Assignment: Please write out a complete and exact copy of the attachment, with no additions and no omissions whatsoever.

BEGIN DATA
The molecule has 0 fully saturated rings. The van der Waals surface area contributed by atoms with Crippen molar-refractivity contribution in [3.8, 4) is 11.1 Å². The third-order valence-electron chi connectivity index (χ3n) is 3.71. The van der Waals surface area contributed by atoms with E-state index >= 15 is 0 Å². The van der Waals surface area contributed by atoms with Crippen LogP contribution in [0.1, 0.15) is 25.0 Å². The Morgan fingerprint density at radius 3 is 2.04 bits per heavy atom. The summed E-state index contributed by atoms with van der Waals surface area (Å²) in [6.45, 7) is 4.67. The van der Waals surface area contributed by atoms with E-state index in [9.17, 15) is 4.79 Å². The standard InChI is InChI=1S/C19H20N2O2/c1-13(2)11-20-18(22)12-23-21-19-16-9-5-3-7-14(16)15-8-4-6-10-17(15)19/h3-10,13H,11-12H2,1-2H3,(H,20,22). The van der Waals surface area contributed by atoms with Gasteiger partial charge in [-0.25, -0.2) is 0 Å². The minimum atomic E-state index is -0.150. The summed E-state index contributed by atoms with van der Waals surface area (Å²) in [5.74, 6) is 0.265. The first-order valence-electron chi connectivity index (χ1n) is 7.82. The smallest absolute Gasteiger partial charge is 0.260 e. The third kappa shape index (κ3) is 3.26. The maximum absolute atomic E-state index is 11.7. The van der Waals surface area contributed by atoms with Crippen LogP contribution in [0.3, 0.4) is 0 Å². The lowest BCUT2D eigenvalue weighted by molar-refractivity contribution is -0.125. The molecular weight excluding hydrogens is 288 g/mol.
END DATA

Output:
The molecule has 0 fully saturated rings. The van der Waals surface area contributed by atoms with Crippen molar-refractivity contribution in [3.8, 4) is 11.1 Å². The third-order valence-electron chi connectivity index (χ3n) is 3.71. The van der Waals surface area contributed by atoms with E-state index >= 15 is 0 Å². The van der Waals surface area contributed by atoms with Crippen LogP contribution in [0.1, 0.15) is 25.0 Å². The Morgan fingerprint density at radius 3 is 2.04 bits per heavy atom. The summed E-state index contributed by atoms with van der Waals surface area (Å²) in [6.45, 7) is 4.67. The van der Waals surface area contributed by atoms with E-state index in [9.17, 15) is 4.79 Å². The standard InChI is InChI=1S/C19H20N2O2/c1-13(2)11-20-18(22)12-23-21-19-16-9-5-3-7-14(16)15-8-4-6-10-17(15)19/h3-10,13H,11-12H2,1-2H3,(H,20,22). The van der Waals surface area contributed by atoms with Gasteiger partial charge in [-0.25, -0.2) is 0 Å². The minimum atomic E-state index is -0.150. The summed E-state index contributed by atoms with van der Waals surface area (Å²) in [5.74, 6) is 0.265. The first-order valence-electron chi connectivity index (χ1n) is 7.82. The smallest absolute Gasteiger partial charge is 0.260 e. The third kappa shape index (κ3) is 3.26. The maximum absolute atomic E-state index is 11.7. The van der Waals surface area contributed by atoms with Crippen LogP contribution in [0.3, 0.4) is 0 Å². The lowest BCUT2D eigenvalue weighted by molar-refractivity contribution is -0.125. The molecular weight excluding hydrogens is 288 g/mol.